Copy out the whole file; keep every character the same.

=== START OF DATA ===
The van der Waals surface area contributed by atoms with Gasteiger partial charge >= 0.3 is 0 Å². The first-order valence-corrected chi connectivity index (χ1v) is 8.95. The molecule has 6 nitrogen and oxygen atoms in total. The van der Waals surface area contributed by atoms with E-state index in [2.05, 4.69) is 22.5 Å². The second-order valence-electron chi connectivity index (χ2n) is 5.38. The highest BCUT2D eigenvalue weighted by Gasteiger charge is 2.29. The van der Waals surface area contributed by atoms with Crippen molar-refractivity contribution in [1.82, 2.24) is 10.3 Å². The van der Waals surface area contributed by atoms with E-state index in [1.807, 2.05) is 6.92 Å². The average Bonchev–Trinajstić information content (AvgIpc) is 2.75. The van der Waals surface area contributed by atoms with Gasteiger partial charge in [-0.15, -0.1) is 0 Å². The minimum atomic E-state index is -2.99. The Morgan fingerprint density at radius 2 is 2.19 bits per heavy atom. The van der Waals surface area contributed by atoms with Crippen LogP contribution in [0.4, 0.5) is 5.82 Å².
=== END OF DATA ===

The van der Waals surface area contributed by atoms with Gasteiger partial charge >= 0.3 is 0 Å². The first-order valence-corrected chi connectivity index (χ1v) is 8.95. The molecule has 6 nitrogen and oxygen atoms in total. The van der Waals surface area contributed by atoms with E-state index in [2.05, 4.69) is 22.5 Å². The second-order valence-electron chi connectivity index (χ2n) is 5.38. The highest BCUT2D eigenvalue weighted by Gasteiger charge is 2.29. The van der Waals surface area contributed by atoms with Crippen molar-refractivity contribution in [1.82, 2.24) is 10.3 Å². The van der Waals surface area contributed by atoms with E-state index in [1.807, 2.05) is 6.92 Å². The average Bonchev–Trinajstić information content (AvgIpc) is 2.75. The van der Waals surface area contributed by atoms with Gasteiger partial charge in [-0.15, -0.1) is 0 Å². The minimum atomic E-state index is -2.99. The Morgan fingerprint density at radius 2 is 2.19 bits per heavy atom. The van der Waals surface area contributed by atoms with Crippen LogP contribution in [0.4, 0.5) is 5.82 Å².